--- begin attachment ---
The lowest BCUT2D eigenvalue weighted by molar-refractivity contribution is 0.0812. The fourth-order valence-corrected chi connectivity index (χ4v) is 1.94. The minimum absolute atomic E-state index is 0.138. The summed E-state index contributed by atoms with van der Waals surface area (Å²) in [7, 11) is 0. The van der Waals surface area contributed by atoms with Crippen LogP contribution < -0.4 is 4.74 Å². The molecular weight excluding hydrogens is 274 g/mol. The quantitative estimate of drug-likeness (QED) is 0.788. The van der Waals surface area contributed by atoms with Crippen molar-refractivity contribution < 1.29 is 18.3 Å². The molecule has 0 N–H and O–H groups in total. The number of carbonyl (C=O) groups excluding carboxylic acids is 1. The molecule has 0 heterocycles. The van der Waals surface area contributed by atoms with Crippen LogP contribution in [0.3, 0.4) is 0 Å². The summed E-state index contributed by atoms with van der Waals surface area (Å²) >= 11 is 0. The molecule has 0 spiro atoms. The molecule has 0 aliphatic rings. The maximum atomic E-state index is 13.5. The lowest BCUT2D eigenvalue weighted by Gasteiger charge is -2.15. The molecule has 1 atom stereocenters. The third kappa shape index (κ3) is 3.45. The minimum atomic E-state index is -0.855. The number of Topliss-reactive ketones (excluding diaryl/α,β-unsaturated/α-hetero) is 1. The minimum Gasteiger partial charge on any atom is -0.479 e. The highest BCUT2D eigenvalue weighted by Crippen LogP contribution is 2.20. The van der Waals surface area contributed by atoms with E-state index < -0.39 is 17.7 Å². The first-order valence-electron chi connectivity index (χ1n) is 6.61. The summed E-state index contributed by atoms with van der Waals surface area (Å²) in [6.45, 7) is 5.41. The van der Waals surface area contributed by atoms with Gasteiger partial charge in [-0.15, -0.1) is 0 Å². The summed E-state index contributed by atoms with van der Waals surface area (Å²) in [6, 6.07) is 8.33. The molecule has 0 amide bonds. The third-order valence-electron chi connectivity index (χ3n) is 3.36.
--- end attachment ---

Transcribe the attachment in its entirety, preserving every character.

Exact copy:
The lowest BCUT2D eigenvalue weighted by molar-refractivity contribution is 0.0812. The fourth-order valence-corrected chi connectivity index (χ4v) is 1.94. The minimum absolute atomic E-state index is 0.138. The summed E-state index contributed by atoms with van der Waals surface area (Å²) in [7, 11) is 0. The van der Waals surface area contributed by atoms with Crippen LogP contribution < -0.4 is 4.74 Å². The molecular weight excluding hydrogens is 274 g/mol. The quantitative estimate of drug-likeness (QED) is 0.788. The van der Waals surface area contributed by atoms with Crippen molar-refractivity contribution < 1.29 is 18.3 Å². The molecule has 0 N–H and O–H groups in total. The number of carbonyl (C=O) groups excluding carboxylic acids is 1. The molecule has 0 heterocycles. The van der Waals surface area contributed by atoms with Crippen LogP contribution in [0.3, 0.4) is 0 Å². The summed E-state index contributed by atoms with van der Waals surface area (Å²) >= 11 is 0. The molecule has 0 spiro atoms. The molecule has 0 aliphatic rings. The maximum atomic E-state index is 13.5. The lowest BCUT2D eigenvalue weighted by Gasteiger charge is -2.15. The molecule has 1 atom stereocenters. The third kappa shape index (κ3) is 3.45. The minimum atomic E-state index is -0.855. The number of Topliss-reactive ketones (excluding diaryl/α,β-unsaturated/α-hetero) is 1. The minimum Gasteiger partial charge on any atom is -0.479 e. The highest BCUT2D eigenvalue weighted by Crippen LogP contribution is 2.20. The van der Waals surface area contributed by atoms with E-state index < -0.39 is 17.7 Å². The first-order valence-electron chi connectivity index (χ1n) is 6.61. The summed E-state index contributed by atoms with van der Waals surface area (Å²) in [6.45, 7) is 5.41. The van der Waals surface area contributed by atoms with Gasteiger partial charge in [-0.15, -0.1) is 0 Å². The summed E-state index contributed by atoms with van der Waals surface area (Å²) in [6, 6.07) is 8.33. The molecule has 0 amide bonds. The third-order valence-electron chi connectivity index (χ3n) is 3.36.